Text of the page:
Virginia voters evenly split on whether Fairfax should resign

Virginia voters are split on whether Lt. Gov. Justin Fairfax (D) should resign, according to a new poll released Wednesday.

Respondents in Quinnipiac University's survey were evenly split on a resignation, with 36 percent saying the embattled second in command in Virginia should resign and 36 percent believing he should stay in his position.

Fairfax has been accused of sexual assault by two women. He has denied both of the allegations.

Twelve percent of Virginia voters believe Fairfax's denials, while 37 percent believe his two accusers, with 51 percent undecided.


Fifty-four percent of Virginia voters said Fairfax should not be impeached, compared to 24 percent who want him removed from office.

Fairfax is facing the allegations at a time when Virginia Gov. Ralph Northam (D) has also faced calls to resign after a photo emerged in his 1984 medical school yearbook page showing an individual in blackface next to one in a Ku Klux Klan robe.

Northam initially apologized for appearing in the photo, but later insisted he was not in the image. He did acknowledge that he once wore blackface to dress up like Michael Jackson for a dance contest.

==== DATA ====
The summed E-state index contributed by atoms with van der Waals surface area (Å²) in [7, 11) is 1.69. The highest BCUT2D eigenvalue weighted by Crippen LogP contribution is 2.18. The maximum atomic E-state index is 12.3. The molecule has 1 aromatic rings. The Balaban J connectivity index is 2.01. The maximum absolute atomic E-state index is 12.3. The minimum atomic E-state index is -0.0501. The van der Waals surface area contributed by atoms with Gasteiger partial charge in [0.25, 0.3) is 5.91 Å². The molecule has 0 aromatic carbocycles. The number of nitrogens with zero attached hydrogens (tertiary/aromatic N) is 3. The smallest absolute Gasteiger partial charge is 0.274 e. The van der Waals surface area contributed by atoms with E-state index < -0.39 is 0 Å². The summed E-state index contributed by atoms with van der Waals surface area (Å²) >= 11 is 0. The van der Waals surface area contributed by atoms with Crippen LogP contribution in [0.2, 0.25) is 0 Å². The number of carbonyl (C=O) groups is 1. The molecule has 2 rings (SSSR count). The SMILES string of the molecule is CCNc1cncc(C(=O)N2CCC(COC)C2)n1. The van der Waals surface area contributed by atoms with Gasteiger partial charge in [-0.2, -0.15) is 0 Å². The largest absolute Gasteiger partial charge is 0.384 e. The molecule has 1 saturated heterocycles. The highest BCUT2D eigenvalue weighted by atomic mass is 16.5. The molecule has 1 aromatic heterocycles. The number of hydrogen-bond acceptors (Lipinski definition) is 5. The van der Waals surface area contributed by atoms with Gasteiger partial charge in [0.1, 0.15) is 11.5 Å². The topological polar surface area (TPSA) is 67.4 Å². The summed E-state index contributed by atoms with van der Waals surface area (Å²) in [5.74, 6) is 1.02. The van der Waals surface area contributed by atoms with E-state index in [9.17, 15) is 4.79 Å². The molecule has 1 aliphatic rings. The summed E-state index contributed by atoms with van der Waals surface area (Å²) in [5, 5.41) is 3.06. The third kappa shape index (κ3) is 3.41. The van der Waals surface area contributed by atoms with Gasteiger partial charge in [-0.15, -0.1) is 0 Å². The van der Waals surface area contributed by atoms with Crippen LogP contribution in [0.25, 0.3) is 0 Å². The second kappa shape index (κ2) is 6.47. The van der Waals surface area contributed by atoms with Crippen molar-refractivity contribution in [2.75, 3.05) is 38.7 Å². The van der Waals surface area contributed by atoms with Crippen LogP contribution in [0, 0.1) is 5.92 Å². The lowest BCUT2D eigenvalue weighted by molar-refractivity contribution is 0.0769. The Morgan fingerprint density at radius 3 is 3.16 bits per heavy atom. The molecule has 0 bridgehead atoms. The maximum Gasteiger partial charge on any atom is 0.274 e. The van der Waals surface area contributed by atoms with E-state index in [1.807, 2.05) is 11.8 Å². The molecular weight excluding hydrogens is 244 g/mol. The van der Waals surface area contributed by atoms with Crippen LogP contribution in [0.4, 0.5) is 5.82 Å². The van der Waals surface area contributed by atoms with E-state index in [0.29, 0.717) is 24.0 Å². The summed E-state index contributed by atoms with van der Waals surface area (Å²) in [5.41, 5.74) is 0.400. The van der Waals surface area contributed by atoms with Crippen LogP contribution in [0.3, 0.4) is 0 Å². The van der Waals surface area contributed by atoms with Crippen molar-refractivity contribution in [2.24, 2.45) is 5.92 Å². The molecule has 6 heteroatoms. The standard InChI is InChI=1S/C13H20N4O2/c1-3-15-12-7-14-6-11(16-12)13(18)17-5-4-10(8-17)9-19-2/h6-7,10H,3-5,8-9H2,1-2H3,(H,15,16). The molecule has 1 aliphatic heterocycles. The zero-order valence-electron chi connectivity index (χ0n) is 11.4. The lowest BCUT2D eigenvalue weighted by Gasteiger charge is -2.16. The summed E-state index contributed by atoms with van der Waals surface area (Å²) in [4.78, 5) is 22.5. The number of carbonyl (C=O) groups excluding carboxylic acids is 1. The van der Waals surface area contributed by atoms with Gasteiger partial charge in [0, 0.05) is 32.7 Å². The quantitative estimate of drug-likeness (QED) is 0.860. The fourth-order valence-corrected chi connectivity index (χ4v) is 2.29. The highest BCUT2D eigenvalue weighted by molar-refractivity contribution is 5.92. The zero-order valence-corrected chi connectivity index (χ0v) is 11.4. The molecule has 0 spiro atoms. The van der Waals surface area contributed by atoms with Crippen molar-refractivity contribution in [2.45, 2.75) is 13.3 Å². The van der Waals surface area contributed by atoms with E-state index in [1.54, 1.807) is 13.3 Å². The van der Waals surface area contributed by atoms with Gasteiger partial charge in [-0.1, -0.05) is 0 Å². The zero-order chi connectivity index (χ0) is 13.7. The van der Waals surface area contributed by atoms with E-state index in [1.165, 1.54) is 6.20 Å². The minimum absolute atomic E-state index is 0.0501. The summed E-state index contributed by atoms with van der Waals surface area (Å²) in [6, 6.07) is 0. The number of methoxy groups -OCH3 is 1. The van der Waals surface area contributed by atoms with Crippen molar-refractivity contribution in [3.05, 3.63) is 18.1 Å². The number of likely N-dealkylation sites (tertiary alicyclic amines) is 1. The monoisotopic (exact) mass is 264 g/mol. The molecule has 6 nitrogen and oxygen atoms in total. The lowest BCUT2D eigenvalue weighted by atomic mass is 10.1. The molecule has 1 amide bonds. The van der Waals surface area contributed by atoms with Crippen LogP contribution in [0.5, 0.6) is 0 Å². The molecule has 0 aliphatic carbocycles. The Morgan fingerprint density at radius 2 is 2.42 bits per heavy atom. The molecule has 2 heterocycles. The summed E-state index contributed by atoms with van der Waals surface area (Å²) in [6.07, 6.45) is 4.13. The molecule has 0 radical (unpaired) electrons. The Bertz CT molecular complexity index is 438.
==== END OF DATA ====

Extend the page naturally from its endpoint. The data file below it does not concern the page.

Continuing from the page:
The governor has resisted calls to resign.

"Perhaps working to Northam's benefit is that Lt. Gov. Justin Fairfax is viewed much, much more negatively as he faces sexual assault and rape allegations. And voters say by very strong margins they don't believe his denials," Peter Brown, assistant director of the Quinnipiac University Poll, said.

Quinnipiac surveyed 1,150 Virginia voters from Feb. 14 to 18. The margin of error for the sample is 4.2 percentage points.

The results of Quinnipiac's survey show significantly better results for Fairfax than a poll from the University of Virginia Center for Politics–Ipsos also released Wednesday.

That survey had 35 percent of respondents saying Fairfax should resign, and 25 percent said he should not. U.Va. surveyed 636 Virginia residents from Feb. 15 to 19 and had a margin of error of 4 percentage points for their sample.